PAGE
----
The power of federal prosecutors is on gruesome display in the latest issue of Fortune, which chronicles the story of former Citigroup commodities trader Craig Gile who found himself jailed for allegedly cooking the books at his trading desk. The strongest evidence against him is that he seems to have corrected some reports that overstated the value of his desk's assets, which prosecutors construed as evidence of knowledge that his desk was engaged in chicanery. First Citigroup flipped on him and then his immediate supervisor. With the odds stacked against him, Gile (whose name is unfortunately pronounced like "guile") pleaded guilty and was sentenced to a year in federal prison.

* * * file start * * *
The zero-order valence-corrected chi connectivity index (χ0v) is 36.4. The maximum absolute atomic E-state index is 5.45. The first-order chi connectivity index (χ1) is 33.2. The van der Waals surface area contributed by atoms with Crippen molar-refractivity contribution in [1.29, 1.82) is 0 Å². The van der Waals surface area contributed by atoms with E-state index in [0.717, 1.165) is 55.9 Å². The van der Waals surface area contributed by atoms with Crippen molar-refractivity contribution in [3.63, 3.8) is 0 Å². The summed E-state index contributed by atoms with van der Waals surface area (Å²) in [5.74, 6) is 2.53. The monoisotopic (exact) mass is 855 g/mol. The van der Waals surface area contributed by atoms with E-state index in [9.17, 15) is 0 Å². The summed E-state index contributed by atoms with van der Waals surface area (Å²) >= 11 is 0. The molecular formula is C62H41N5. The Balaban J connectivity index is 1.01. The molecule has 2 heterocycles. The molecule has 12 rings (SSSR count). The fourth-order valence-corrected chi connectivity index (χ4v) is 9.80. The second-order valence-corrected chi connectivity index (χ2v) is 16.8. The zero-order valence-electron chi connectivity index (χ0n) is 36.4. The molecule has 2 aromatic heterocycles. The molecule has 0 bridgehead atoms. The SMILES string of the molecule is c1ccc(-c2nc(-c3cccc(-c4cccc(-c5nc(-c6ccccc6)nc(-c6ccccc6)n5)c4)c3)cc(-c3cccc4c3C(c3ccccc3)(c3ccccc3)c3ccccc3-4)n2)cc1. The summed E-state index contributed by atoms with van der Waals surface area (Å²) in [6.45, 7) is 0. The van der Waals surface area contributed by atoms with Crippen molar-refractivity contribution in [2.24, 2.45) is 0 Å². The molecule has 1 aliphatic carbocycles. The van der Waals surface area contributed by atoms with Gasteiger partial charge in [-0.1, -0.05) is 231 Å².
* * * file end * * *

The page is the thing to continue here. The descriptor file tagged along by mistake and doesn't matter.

The prosecutors seem to have been motivated more by the urge to set an example for others than by the gravity of Gile's alleged wrong-doing. Here's how Fortune describes the situation:
[W]hen it comes to Wall Street, in the absence of clear rules and a lack of close regulatory supervision, the thinking among prosecutors and judges seems to be that the aggressive pursuit of a select few will be a deterrent to thousands of other traders who might be similarly tempted. Jonathan Streeter, the assistant U.S. attorney who handled the case, said he couldn't comment. However, an attorney who formerly worked in the Southern District says there are very stringent rules in the office about how far a prosecutor can bend to show leniency to a defendant. "Once that train gets on that track," says Chauvin, "it is almost impossible to derail."
Trader, father, veteran, convict [Fortune]